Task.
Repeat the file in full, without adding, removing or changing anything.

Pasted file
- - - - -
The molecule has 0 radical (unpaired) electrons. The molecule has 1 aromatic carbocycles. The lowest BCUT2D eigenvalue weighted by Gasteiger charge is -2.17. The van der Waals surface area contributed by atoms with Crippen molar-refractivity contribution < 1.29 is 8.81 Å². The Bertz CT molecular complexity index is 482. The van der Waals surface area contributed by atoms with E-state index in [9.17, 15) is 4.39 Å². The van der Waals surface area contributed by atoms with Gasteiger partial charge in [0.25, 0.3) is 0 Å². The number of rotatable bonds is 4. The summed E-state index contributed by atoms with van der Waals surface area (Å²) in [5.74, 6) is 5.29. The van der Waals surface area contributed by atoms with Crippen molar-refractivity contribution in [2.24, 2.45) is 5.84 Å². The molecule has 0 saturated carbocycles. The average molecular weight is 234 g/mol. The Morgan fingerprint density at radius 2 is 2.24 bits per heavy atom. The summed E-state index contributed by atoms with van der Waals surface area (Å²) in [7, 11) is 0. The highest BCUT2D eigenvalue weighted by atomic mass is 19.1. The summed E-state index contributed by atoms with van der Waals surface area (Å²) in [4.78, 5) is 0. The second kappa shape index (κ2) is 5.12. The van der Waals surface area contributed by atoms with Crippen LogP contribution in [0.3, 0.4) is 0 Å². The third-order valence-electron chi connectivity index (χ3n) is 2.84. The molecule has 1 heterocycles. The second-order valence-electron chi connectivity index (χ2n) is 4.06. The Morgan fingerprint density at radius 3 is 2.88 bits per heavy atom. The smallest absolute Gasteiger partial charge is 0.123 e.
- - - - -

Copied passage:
The molecule has 0 radical (unpaired) electrons. The molecule has 1 aromatic carbocycles. The lowest BCUT2D eigenvalue weighted by Gasteiger charge is -2.17. The van der Waals surface area contributed by atoms with Crippen molar-refractivity contribution < 1.29 is 8.81 Å². The Bertz CT molecular complexity index is 482. The van der Waals surface area contributed by atoms with E-state index in [9.17, 15) is 4.39 Å². The van der Waals surface area contributed by atoms with Gasteiger partial charge in [0.25, 0.3) is 0 Å². The number of rotatable bonds is 4. The summed E-state index contributed by atoms with van der Waals surface area (Å²) in [5.74, 6) is 5.29. The van der Waals surface area contributed by atoms with Crippen molar-refractivity contribution in [2.24, 2.45) is 5.84 Å². The molecule has 0 saturated carbocycles. The average molecular weight is 234 g/mol. The Morgan fingerprint density at radius 2 is 2.24 bits per heavy atom. The summed E-state index contributed by atoms with van der Waals surface area (Å²) in [7, 11) is 0. The highest BCUT2D eigenvalue weighted by atomic mass is 19.1. The summed E-state index contributed by atoms with van der Waals surface area (Å²) in [4.78, 5) is 0. The second kappa shape index (κ2) is 5.12. The van der Waals surface area contributed by atoms with Crippen LogP contribution in [0.3, 0.4) is 0 Å². The third-order valence-electron chi connectivity index (χ3n) is 2.84. The molecule has 1 heterocycles. The second-order valence-electron chi connectivity index (χ2n) is 4.06. The Morgan fingerprint density at radius 3 is 2.88 bits per heavy atom. The smallest absolute Gasteiger partial charge is 0.123 e.